Spanish Noble XVII century
History: The first Spanish colonists settled in America in 1493 which is the date of the second voyage of Columbus. The birth of the Spanish Empire in America was the most important example in the history of colonialism from the beginning of the modern age. There were more than 150.000 Spanish in America at the end of the XVI century. They brought with them new concepts of urbanization, agricultural systems and water conveyance, as well as new administrative, religious and cultural organization. Between the XVI and the XVII centuries Spain had control of all South America (Brazil excluded), part of central America, Florida, California and Philippines. The Earth had never been so large as in the XVI century. Including the trading stops, the return voyage, between Seville and Manila easily lasted five or six years. The central power was originally represented by two Vice Kingdoms, one in Mexico and one in Peru. Two centuries later two more were added: New Granada (1739) and Buenos Aires (1778). Under their control there were the General Harbour Master Offices manned by Governors or Captains. The oldest Harbour Master Offices were those of Guatemala, Manila, Caracas, Santiago of Chile. One of the most important towns was Maracaibo in Venezuela, founded in 1529. Originally the commercial organization was based exclusively on the Castilian Monopoly and not a National one. Thus only the harbour of Seville, substituted in 1720 by the harbour of Cadiz, could enter into commercial relationship with the Americas. Spanish possessions in the Americas and wealth that travelled by sea were soon to be targeted by corsairs. Although specific declarations of war against Spain had never been formulated, the European Powers supported the actions of these sea thieves which caused negative impact on Spains economy. One of the most famous corsairs was Francis Drake who operated on behalf of England. Around the middle of the XVII century, Spanish naval power diminished sensibly, this led to the reduction of the corsair enterprises and the increase of pirate activities around the islands and the coasts of the Antilles. For more than half a century pirates, that loved to call themselves "The Brothers of the Coast", terrorized the Spanish colonies. A French adventurer by the name of Francois Ollonais distinguished himself for having ferociously attacked towns and land possessions. In 1663 he invaded Maracaibo from land and conquered it. The figurine represents a Spanish noble in a typical XVII century costume and could be an antagonist of the pirates, for instance, in the battle of Maracaibo. Painting: Hat, gloves and boots, black. Feathers, white. Hat band, blue. Mantel with grey or pale blue edges, blue decorated in grey or pale blue. Armour iron. Full sleeved shirt and collar white, with greyish-green strips. Trousers pearl grey.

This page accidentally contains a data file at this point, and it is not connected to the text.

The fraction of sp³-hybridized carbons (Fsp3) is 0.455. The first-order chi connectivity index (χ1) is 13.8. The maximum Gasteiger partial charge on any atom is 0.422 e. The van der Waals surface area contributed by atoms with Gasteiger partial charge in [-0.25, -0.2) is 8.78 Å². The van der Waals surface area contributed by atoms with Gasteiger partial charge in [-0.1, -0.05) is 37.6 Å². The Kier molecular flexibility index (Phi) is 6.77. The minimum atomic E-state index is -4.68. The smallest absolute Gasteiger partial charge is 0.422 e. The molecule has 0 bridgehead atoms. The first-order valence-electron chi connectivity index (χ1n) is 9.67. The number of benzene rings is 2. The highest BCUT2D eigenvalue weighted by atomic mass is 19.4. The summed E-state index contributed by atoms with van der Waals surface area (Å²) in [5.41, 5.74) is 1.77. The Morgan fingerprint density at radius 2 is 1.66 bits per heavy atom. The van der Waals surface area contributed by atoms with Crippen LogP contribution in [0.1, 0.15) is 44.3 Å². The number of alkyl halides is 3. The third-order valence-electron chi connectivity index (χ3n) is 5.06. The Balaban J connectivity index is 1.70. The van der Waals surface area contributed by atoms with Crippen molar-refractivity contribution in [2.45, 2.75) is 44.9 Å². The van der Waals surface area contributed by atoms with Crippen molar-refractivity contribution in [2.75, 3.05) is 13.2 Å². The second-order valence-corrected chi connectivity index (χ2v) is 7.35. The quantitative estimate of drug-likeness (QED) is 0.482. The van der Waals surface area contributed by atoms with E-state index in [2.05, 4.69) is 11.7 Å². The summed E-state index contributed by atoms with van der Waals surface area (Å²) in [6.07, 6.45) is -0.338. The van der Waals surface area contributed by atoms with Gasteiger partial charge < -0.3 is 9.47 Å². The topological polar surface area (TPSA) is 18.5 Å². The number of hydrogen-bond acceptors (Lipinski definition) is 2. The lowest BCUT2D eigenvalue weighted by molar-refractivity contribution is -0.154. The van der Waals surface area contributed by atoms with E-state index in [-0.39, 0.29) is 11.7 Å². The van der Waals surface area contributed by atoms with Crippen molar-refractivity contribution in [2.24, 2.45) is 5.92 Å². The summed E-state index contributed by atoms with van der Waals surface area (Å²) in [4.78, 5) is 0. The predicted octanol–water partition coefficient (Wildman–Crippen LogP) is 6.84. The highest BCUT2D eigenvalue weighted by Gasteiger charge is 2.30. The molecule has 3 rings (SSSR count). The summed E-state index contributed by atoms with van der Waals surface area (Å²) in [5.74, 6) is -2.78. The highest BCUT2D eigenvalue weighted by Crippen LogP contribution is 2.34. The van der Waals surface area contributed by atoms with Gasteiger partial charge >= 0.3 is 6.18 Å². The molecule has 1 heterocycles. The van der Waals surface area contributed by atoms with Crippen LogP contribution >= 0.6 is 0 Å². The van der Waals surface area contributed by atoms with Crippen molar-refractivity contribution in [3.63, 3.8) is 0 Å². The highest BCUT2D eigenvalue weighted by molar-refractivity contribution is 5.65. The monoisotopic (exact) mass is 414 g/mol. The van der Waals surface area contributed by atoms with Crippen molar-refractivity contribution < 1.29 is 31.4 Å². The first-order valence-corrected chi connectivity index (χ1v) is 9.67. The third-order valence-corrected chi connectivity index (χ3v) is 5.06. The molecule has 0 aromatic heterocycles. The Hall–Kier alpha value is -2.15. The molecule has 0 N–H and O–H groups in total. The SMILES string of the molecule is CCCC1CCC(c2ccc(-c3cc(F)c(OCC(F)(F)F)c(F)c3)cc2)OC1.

Sculptor: Maurizio Bruno
Historical research and translation: Riccardo Carrabino